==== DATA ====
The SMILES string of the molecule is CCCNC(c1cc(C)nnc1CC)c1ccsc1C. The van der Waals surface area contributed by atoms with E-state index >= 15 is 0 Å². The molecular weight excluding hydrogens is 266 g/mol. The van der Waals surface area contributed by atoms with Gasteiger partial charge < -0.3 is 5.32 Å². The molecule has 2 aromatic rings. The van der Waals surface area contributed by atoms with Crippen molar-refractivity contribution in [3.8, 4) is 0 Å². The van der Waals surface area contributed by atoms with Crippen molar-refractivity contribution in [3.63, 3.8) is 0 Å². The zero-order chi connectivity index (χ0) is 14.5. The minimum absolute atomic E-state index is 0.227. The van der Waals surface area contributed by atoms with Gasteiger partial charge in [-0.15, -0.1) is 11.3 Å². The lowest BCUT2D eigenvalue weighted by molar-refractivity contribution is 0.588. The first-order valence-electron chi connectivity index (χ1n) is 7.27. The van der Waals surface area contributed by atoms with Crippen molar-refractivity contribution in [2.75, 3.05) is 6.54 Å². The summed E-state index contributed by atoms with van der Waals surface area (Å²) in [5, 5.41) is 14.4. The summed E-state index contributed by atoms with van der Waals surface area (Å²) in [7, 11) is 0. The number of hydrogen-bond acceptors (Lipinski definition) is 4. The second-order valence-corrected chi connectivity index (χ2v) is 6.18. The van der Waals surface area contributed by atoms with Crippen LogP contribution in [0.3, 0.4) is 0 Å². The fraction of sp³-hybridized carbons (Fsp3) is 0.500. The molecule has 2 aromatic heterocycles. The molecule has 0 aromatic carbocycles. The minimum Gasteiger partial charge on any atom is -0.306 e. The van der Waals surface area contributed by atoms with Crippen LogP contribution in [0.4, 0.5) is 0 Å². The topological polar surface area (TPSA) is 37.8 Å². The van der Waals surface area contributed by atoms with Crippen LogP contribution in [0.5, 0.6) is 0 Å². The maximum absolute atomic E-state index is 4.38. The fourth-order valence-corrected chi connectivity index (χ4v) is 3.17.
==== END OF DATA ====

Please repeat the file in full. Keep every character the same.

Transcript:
The SMILES string of the molecule is CCCNC(c1cc(C)nnc1CC)c1ccsc1C. The van der Waals surface area contributed by atoms with E-state index >= 15 is 0 Å². The molecular weight excluding hydrogens is 266 g/mol. The van der Waals surface area contributed by atoms with Gasteiger partial charge < -0.3 is 5.32 Å². The molecule has 2 aromatic rings. The van der Waals surface area contributed by atoms with Crippen molar-refractivity contribution in [3.8, 4) is 0 Å². The van der Waals surface area contributed by atoms with Crippen molar-refractivity contribution in [3.63, 3.8) is 0 Å². The zero-order chi connectivity index (χ0) is 14.5. The minimum absolute atomic E-state index is 0.227. The van der Waals surface area contributed by atoms with Gasteiger partial charge in [-0.15, -0.1) is 11.3 Å². The lowest BCUT2D eigenvalue weighted by molar-refractivity contribution is 0.588. The first-order valence-electron chi connectivity index (χ1n) is 7.27. The van der Waals surface area contributed by atoms with Crippen molar-refractivity contribution in [2.75, 3.05) is 6.54 Å². The summed E-state index contributed by atoms with van der Waals surface area (Å²) in [5, 5.41) is 14.4. The summed E-state index contributed by atoms with van der Waals surface area (Å²) in [7, 11) is 0. The number of hydrogen-bond acceptors (Lipinski definition) is 4. The second-order valence-corrected chi connectivity index (χ2v) is 6.18. The van der Waals surface area contributed by atoms with Crippen LogP contribution in [0.3, 0.4) is 0 Å². The fraction of sp³-hybridized carbons (Fsp3) is 0.500. The molecule has 2 aromatic heterocycles. The molecule has 0 aromatic carbocycles. The minimum Gasteiger partial charge on any atom is -0.306 e. The van der Waals surface area contributed by atoms with Crippen LogP contribution in [0.4, 0.5) is 0 Å². The topological polar surface area (TPSA) is 37.8 Å². The van der Waals surface area contributed by atoms with Crippen LogP contribution in [0.5, 0.6) is 0 Å². The maximum absolute atomic E-state index is 4.38. The fourth-order valence-corrected chi connectivity index (χ4v) is 3.17.